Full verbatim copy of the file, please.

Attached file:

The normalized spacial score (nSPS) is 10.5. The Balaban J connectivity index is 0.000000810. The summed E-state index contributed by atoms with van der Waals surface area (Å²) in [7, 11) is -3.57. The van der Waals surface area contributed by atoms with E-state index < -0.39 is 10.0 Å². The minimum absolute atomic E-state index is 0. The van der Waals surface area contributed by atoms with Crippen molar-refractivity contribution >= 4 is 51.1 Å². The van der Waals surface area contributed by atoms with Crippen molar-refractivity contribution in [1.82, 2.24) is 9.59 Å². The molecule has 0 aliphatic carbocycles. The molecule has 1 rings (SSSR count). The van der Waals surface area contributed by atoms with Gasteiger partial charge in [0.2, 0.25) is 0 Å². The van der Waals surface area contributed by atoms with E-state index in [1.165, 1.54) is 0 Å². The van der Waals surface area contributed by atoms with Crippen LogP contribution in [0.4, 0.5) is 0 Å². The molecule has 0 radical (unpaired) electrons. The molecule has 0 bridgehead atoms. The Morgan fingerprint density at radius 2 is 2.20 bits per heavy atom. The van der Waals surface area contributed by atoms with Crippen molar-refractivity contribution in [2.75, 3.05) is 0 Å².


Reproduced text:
The normalized spacial score (nSPS) is 10.5. The Balaban J connectivity index is 0.000000810. The summed E-state index contributed by atoms with van der Waals surface area (Å²) in [7, 11) is -3.57. The van der Waals surface area contributed by atoms with E-state index < -0.39 is 10.0 Å². The minimum absolute atomic E-state index is 0. The van der Waals surface area contributed by atoms with Crippen molar-refractivity contribution >= 4 is 51.1 Å². The van der Waals surface area contributed by atoms with Crippen molar-refractivity contribution in [1.82, 2.24) is 9.59 Å². The molecule has 0 aliphatic carbocycles. The molecule has 1 rings (SSSR count). The van der Waals surface area contributed by atoms with Gasteiger partial charge in [0.2, 0.25) is 0 Å². The van der Waals surface area contributed by atoms with E-state index in [1.165, 1.54) is 0 Å². The van der Waals surface area contributed by atoms with Crippen LogP contribution in [0.4, 0.5) is 0 Å². The molecule has 0 radical (unpaired) electrons. The molecule has 0 bridgehead atoms. The Morgan fingerprint density at radius 2 is 2.20 bits per heavy atom. The van der Waals surface area contributed by atoms with Crippen molar-refractivity contribution in [2.75, 3.05) is 0 Å².